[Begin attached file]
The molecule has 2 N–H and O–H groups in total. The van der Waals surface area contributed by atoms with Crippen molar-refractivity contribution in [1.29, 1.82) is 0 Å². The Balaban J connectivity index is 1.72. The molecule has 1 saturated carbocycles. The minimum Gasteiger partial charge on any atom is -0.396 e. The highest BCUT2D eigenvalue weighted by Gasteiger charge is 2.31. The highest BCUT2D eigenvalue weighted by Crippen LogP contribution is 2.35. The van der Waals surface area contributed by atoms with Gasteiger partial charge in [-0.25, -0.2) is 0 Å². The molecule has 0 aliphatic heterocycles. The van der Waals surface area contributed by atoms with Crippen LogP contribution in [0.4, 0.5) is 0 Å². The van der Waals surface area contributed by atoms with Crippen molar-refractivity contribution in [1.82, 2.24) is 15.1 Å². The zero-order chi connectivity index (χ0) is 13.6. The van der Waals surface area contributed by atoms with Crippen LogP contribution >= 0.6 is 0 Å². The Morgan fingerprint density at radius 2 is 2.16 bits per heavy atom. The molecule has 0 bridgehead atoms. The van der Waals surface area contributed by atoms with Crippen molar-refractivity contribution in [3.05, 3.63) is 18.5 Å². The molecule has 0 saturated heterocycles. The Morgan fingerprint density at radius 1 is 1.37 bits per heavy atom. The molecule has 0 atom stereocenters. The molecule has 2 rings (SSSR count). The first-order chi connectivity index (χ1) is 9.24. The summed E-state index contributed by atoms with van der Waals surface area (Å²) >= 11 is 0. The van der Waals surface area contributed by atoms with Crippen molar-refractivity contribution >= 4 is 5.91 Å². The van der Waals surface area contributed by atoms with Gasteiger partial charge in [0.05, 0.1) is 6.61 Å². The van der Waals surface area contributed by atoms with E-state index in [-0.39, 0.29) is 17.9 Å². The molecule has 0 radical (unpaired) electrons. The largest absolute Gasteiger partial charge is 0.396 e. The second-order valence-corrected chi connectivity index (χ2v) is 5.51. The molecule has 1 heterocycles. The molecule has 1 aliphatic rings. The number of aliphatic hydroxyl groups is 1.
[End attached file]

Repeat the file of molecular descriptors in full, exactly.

The molecule has 2 N–H and O–H groups in total. The van der Waals surface area contributed by atoms with Crippen molar-refractivity contribution in [1.29, 1.82) is 0 Å². The Balaban J connectivity index is 1.72. The molecule has 1 saturated carbocycles. The minimum Gasteiger partial charge on any atom is -0.396 e. The highest BCUT2D eigenvalue weighted by Gasteiger charge is 2.31. The highest BCUT2D eigenvalue weighted by Crippen LogP contribution is 2.35. The van der Waals surface area contributed by atoms with Gasteiger partial charge in [-0.25, -0.2) is 0 Å². The molecule has 0 aliphatic heterocycles. The van der Waals surface area contributed by atoms with Crippen LogP contribution in [0.4, 0.5) is 0 Å². The van der Waals surface area contributed by atoms with Crippen molar-refractivity contribution in [1.82, 2.24) is 15.1 Å². The zero-order chi connectivity index (χ0) is 13.6. The van der Waals surface area contributed by atoms with Crippen LogP contribution >= 0.6 is 0 Å². The Morgan fingerprint density at radius 2 is 2.16 bits per heavy atom. The molecule has 0 bridgehead atoms. The van der Waals surface area contributed by atoms with Crippen molar-refractivity contribution in [3.05, 3.63) is 18.5 Å². The molecule has 0 saturated heterocycles. The Morgan fingerprint density at radius 1 is 1.37 bits per heavy atom. The molecule has 0 atom stereocenters. The molecule has 2 rings (SSSR count). The first-order chi connectivity index (χ1) is 9.24. The summed E-state index contributed by atoms with van der Waals surface area (Å²) >= 11 is 0. The van der Waals surface area contributed by atoms with Crippen molar-refractivity contribution >= 4 is 5.91 Å². The van der Waals surface area contributed by atoms with Gasteiger partial charge in [0.05, 0.1) is 6.61 Å². The van der Waals surface area contributed by atoms with E-state index in [-0.39, 0.29) is 17.9 Å². The molecule has 0 radical (unpaired) electrons. The largest absolute Gasteiger partial charge is 0.396 e. The second-order valence-corrected chi connectivity index (χ2v) is 5.51. The molecule has 1 heterocycles. The molecule has 1 aliphatic rings. The number of aliphatic hydroxyl groups is 1.